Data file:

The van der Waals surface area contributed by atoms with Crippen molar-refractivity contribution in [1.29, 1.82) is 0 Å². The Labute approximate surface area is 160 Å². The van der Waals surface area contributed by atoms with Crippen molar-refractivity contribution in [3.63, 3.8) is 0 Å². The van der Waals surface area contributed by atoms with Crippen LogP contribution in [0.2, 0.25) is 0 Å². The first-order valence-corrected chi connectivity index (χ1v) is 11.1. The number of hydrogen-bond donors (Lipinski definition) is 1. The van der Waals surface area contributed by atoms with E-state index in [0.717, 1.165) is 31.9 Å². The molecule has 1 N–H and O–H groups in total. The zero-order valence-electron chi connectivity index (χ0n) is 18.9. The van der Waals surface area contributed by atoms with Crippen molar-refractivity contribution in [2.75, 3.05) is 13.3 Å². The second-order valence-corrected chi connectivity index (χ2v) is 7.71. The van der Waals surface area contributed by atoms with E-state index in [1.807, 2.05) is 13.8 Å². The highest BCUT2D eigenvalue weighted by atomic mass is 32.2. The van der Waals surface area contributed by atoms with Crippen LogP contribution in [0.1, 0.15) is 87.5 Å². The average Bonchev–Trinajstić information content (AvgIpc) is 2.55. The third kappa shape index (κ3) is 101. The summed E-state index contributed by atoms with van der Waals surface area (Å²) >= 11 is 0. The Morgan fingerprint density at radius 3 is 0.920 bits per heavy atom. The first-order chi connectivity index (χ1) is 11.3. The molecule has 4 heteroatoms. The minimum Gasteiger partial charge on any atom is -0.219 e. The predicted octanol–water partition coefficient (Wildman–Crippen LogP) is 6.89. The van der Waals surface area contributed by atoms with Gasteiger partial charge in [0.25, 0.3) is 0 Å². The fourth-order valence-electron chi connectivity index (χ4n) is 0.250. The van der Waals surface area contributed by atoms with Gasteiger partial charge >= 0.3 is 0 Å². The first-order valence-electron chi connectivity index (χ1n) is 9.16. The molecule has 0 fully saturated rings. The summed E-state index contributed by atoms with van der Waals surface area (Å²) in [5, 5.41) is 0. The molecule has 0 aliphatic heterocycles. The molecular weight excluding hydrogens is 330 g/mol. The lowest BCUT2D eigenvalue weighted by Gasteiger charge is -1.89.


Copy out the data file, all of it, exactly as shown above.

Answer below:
The van der Waals surface area contributed by atoms with Crippen molar-refractivity contribution in [1.29, 1.82) is 0 Å². The Labute approximate surface area is 160 Å². The van der Waals surface area contributed by atoms with Crippen molar-refractivity contribution in [3.63, 3.8) is 0 Å². The van der Waals surface area contributed by atoms with Crippen LogP contribution in [0.2, 0.25) is 0 Å². The first-order valence-corrected chi connectivity index (χ1v) is 11.1. The number of hydrogen-bond donors (Lipinski definition) is 1. The van der Waals surface area contributed by atoms with E-state index in [0.717, 1.165) is 31.9 Å². The molecule has 1 N–H and O–H groups in total. The zero-order valence-electron chi connectivity index (χ0n) is 18.9. The van der Waals surface area contributed by atoms with Crippen molar-refractivity contribution in [2.75, 3.05) is 13.3 Å². The second-order valence-corrected chi connectivity index (χ2v) is 7.71. The van der Waals surface area contributed by atoms with E-state index in [1.807, 2.05) is 13.8 Å². The highest BCUT2D eigenvalue weighted by atomic mass is 32.2. The van der Waals surface area contributed by atoms with Crippen LogP contribution in [0.1, 0.15) is 87.5 Å². The average Bonchev–Trinajstić information content (AvgIpc) is 2.55. The third kappa shape index (κ3) is 101. The summed E-state index contributed by atoms with van der Waals surface area (Å²) >= 11 is 0. The Morgan fingerprint density at radius 3 is 0.920 bits per heavy atom. The first-order chi connectivity index (χ1) is 11.3. The molecule has 4 heteroatoms. The minimum Gasteiger partial charge on any atom is -0.219 e. The predicted octanol–water partition coefficient (Wildman–Crippen LogP) is 6.89. The van der Waals surface area contributed by atoms with Gasteiger partial charge in [0.25, 0.3) is 0 Å². The fourth-order valence-electron chi connectivity index (χ4n) is 0.250. The van der Waals surface area contributed by atoms with Gasteiger partial charge >= 0.3 is 0 Å². The first-order valence-electron chi connectivity index (χ1n) is 9.16. The molecule has 0 fully saturated rings. The summed E-state index contributed by atoms with van der Waals surface area (Å²) in [5, 5.41) is 0. The molecule has 0 aliphatic heterocycles. The molecular weight excluding hydrogens is 330 g/mol. The lowest BCUT2D eigenvalue weighted by Gasteiger charge is -1.89.